Before you bemoan the dumping we received last weekend – how much there was to clear, how deep it was – consider some of the benefits to your garden snow provides. Put your puzzler on and consider the possible paradigm shift. Lots of snow is a good thing; it has some real pluses for your garden.
The two worst wintery conditions, from a plant standpoint, are either wet, mild winters or really cold and dry winters with little snow cover. They might be more comfortable from a human standpoint (and that depends on who you ask anyways), but they can cause real havoc with some plants. Plants like lavender, native to the Mediterranean, are used to mild winters, but need soil that drains. In a warmer than usual, wet winter, the soil can be thawed on the surface but still frozen several inches down. Add a little moisture from winter rains and the water does not drain, it sits at the surface looking around wondering what to do next. Lavender roots do not like to sit in water, and so they rot out. I have lost more plants like lavender to mild winters than to bitterly cold ones. The other option, cold/dry winters, is equally nasty. Cold, dry winds can desiccate a woody stem or bud faster than anything causing winter burn, sun scald or dieback.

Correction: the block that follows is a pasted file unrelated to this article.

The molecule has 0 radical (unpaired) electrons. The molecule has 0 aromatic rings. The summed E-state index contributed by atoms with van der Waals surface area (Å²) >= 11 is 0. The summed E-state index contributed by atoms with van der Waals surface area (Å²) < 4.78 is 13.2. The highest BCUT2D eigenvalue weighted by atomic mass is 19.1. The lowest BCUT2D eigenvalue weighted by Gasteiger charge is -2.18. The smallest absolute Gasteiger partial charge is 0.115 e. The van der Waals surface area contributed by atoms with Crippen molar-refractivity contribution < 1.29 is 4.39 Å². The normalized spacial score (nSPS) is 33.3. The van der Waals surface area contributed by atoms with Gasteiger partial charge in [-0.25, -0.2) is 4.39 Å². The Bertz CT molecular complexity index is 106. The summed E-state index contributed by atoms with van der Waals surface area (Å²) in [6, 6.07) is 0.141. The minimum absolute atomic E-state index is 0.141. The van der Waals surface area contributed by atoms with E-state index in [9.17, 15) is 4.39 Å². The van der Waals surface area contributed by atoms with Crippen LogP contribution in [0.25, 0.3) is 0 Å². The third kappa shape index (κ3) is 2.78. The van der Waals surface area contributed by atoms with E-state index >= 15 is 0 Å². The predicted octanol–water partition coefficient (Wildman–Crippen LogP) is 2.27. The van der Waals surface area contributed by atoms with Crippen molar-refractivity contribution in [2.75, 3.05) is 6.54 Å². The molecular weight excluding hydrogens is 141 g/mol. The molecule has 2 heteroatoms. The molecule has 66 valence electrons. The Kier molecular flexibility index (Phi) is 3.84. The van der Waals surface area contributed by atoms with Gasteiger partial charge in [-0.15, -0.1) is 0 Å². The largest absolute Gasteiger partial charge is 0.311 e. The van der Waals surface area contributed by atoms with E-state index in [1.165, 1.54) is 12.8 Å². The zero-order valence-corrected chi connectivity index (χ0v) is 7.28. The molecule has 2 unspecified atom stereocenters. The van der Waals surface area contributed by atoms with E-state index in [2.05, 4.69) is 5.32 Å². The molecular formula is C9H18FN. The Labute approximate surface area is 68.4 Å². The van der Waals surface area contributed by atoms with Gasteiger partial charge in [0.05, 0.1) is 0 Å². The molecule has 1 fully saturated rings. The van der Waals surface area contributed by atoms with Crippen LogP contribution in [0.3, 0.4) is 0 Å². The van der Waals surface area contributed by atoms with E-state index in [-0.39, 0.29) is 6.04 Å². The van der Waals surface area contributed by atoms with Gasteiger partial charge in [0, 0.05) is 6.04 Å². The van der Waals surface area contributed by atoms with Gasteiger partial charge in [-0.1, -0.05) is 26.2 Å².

So, what is so great about big, snowy winters? Easy. Snow provides a nice layer of protection for the roots and adventitious buds close to the root flare. “Reasonably” cold winters (we are talking average range of zero to 32 degrees) with fairly continuous snow cover is about ideal for much of the garden, and especially for newly fall-planted material. Frozen ground prevents roots from being ripped from their mineral home by frost heave or wind-rocking, and it offers zero opportunity for rot. In addition to protecting buds, snow cover also insulates the crowns of herbaceous perennials, where new growth shall emerge come spring. If the upper stems of a shrub suffer winter damage, even severe dieback, protected buds can bust forth and grow a whole new branch structure if needed. This is why I encourage people to hold off pruning “tender” shrubs like Buddleja until spring. If you cut back shrubs which tend to die back each year, such as Caryopteris, in the fall, you are dropping your odds on the number of live buds surviving the winter. You have less new growth with which to work. The same is true for some roses. Good thick snow cover ups the odds for a successful spring. So, next time you look outside and wonder what good all this snow is, think about it from your garden’s perspective.